• Increase knowledge transfer and technical education programming in the region to enable capacity building and knowledge transfers in mineral exploration, refining, and manufacturing. A special focus should be given to geologic mapping and exploration since the best-known deposits in the region are already licensed and much of the minerals produced in the region are locked in contracts to be shipped to China. The feedstock for U.S. industry will come from new mines or the tailings piles of abandoned mines.
  • Help create a step-by-step roadmap with a graduated process for Zambia and the DRC to move down the minerals value chain. The Li-Bridge alliance can serve as a potential model.

Abigail Hunter, Director of the SAFE’s Center for Critical Minerals, said:

“The DRC and Zambia want to transform their mineral wealth into economic development, while the U.S. and partner nations need security and transparency in mineral supplies. These workshops and recommendations are part of the tactical groundwork needed to drive higher standard projects forward.”

The U.S. government is already mobilizing around these recommendations. Earlier this week, the MSP announced an MOU between the DRC’s GECAMINES and Japan’s JOGMEC to advance the development of the Lobito Corridor as part of the Partnership for Global Infrastructure and Investment—a “milestone collaboration, forged through dialogue among MSP partners.”

The Minerals Center intends for this brief to serve as a resource for future engagement with Zambia, the DRC, and their respective Battery Councils. This issue brief may also serve as a source of transferrable knowledge for future engagements with other minerals-rich countries with similar economic development goals.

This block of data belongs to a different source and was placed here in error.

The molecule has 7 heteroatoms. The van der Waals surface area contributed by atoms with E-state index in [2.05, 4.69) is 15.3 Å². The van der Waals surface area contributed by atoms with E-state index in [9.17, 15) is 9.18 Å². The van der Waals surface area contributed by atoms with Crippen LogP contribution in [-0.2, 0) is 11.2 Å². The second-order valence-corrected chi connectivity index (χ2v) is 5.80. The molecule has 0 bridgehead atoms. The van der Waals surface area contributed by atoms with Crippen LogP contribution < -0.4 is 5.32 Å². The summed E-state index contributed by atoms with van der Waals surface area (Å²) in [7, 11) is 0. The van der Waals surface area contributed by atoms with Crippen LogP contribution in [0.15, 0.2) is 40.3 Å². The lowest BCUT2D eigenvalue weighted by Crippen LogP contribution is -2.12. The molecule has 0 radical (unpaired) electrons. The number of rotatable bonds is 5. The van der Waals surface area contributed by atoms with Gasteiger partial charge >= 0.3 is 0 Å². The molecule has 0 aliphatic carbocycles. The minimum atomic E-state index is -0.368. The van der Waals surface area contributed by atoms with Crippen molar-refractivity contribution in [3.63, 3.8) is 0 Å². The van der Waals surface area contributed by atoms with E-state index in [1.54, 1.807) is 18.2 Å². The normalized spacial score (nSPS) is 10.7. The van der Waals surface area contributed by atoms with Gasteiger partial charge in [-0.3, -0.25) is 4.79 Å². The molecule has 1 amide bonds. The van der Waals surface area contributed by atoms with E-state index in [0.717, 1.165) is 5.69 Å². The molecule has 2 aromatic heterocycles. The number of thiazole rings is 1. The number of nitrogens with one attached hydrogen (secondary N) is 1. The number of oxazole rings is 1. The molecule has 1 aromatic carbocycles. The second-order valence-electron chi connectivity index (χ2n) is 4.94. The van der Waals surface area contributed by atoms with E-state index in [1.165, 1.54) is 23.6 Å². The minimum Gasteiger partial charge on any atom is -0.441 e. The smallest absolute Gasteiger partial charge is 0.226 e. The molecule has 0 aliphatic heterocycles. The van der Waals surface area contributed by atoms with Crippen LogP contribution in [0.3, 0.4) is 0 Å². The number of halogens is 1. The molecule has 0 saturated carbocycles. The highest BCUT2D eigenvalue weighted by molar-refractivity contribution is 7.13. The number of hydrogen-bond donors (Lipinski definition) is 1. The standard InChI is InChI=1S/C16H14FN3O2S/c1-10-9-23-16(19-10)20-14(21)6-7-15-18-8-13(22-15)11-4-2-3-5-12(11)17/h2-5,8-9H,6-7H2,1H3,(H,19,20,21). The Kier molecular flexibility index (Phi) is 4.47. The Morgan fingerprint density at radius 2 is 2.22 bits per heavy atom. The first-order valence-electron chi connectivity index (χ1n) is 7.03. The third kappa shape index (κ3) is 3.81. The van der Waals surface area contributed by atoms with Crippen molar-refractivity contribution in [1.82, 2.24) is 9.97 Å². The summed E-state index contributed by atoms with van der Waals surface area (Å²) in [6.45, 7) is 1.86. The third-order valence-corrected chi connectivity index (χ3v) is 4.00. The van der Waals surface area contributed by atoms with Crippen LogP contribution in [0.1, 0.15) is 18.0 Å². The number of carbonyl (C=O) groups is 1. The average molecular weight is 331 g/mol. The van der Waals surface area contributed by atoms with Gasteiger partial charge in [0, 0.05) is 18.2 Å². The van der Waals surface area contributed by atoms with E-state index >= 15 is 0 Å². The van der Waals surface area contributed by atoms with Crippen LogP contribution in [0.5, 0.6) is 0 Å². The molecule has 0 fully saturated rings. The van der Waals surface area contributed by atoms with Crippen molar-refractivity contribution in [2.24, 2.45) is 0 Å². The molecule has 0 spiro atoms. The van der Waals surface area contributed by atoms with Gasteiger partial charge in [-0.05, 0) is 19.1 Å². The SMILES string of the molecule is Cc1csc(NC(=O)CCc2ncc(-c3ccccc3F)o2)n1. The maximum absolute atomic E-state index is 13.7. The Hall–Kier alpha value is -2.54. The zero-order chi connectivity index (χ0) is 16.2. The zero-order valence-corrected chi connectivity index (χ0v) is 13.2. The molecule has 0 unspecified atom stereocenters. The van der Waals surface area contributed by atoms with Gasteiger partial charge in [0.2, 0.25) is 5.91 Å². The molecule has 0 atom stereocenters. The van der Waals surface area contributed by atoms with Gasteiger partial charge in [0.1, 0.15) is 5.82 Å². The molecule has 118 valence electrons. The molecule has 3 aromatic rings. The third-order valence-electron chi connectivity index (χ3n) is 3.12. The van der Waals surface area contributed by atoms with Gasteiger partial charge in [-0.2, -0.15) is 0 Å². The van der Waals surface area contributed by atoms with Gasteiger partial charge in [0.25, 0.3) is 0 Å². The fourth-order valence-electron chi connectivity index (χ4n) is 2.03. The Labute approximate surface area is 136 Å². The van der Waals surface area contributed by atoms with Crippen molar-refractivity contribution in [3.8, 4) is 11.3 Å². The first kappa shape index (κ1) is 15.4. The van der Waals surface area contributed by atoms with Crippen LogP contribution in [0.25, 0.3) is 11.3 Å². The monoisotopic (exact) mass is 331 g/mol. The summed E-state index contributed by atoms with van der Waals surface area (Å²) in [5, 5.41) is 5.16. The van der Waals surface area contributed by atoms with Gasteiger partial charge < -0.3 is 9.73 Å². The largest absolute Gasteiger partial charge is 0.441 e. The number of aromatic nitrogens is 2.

“Where minerals come from and how they are produced has profound consequences for America’s national security and economic competitiveness—U.S. leadership and multilateral alignment is necessary to undermine the Chinese Communist Party’s control of these vital resources,” said Robbie Diamond, Founder, President and CEO of SAFE. “We thank the State Department for their commitment to building diverse, secure, and transparent mineral supply chains and will continue to work hand in glove to bring governments, industry, and experts together to advance meaningful solutions.”

In March 2023, SAFE published A Global Race to the Top: Using Transparency to Secure Critical Mineral Supply Chains,outlining a vision for how the United States can work with its partners and allies to create higher standards in global mineral supplies.

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About SAFE’s Center for Critical Minerals Strategy
The Ambassador Alfred Hoffman, Jr. Center for Critical Minerals Strategy aims to secure all aspects of the critical minerals supply chain to help empower the United States to lead in the connected, autonomous, shared, and electric vehicles future with a focus on the entire minerals life cycle upon which these sectors rely.

 About SAFE
SAFE is an action-oriented, nonpartisan organization committed to transportation, energy, and supply chain policies that advance the economic and national security of the United States, its partners, and allies. SAFE’s expert staff works with the Energy Security Leadership Council (ESLC), a peerless coalition of Fortune 500 CEOs and retired four-star military officers, to drive secure, resilient, and sustainable policy solutions. Visit secureenergy.org to learn more.